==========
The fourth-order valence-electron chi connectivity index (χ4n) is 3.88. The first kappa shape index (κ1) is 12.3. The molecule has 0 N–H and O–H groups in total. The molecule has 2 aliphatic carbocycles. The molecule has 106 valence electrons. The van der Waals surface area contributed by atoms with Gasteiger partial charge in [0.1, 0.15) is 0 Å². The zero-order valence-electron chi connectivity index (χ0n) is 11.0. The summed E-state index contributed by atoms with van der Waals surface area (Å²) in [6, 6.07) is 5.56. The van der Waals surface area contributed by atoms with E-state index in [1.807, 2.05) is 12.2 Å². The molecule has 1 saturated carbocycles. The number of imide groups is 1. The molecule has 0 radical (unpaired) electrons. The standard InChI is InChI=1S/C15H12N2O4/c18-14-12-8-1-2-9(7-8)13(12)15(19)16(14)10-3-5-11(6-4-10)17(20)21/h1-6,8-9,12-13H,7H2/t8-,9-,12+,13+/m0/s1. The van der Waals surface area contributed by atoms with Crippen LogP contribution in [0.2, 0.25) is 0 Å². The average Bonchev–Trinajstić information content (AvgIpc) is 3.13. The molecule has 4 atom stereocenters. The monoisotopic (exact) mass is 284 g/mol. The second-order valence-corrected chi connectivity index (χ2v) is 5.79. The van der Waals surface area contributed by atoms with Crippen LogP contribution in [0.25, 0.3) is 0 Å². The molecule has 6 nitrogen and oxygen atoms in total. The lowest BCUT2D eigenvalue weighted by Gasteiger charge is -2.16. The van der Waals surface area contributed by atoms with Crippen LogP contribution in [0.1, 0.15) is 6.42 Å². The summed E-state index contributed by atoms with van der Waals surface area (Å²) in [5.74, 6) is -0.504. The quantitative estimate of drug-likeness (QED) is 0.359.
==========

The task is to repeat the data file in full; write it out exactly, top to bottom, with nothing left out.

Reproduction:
The fourth-order valence-electron chi connectivity index (χ4n) is 3.88. The first kappa shape index (κ1) is 12.3. The molecule has 0 N–H and O–H groups in total. The molecule has 2 aliphatic carbocycles. The molecule has 106 valence electrons. The van der Waals surface area contributed by atoms with Gasteiger partial charge in [0.1, 0.15) is 0 Å². The zero-order valence-electron chi connectivity index (χ0n) is 11.0. The summed E-state index contributed by atoms with van der Waals surface area (Å²) in [6, 6.07) is 5.56. The van der Waals surface area contributed by atoms with E-state index in [1.807, 2.05) is 12.2 Å². The molecule has 1 saturated carbocycles. The number of imide groups is 1. The molecule has 0 radical (unpaired) electrons. The standard InChI is InChI=1S/C15H12N2O4/c18-14-12-8-1-2-9(7-8)13(12)15(19)16(14)10-3-5-11(6-4-10)17(20)21/h1-6,8-9,12-13H,7H2/t8-,9-,12+,13+/m0/s1. The van der Waals surface area contributed by atoms with Crippen LogP contribution in [0.2, 0.25) is 0 Å². The average Bonchev–Trinajstić information content (AvgIpc) is 3.13. The molecule has 4 atom stereocenters. The monoisotopic (exact) mass is 284 g/mol. The second-order valence-corrected chi connectivity index (χ2v) is 5.79. The van der Waals surface area contributed by atoms with Crippen LogP contribution in [0.25, 0.3) is 0 Å². The molecule has 6 nitrogen and oxygen atoms in total. The lowest BCUT2D eigenvalue weighted by Gasteiger charge is -2.16. The van der Waals surface area contributed by atoms with Crippen LogP contribution in [0.1, 0.15) is 6.42 Å². The summed E-state index contributed by atoms with van der Waals surface area (Å²) in [5.74, 6) is -0.504. The quantitative estimate of drug-likeness (QED) is 0.359.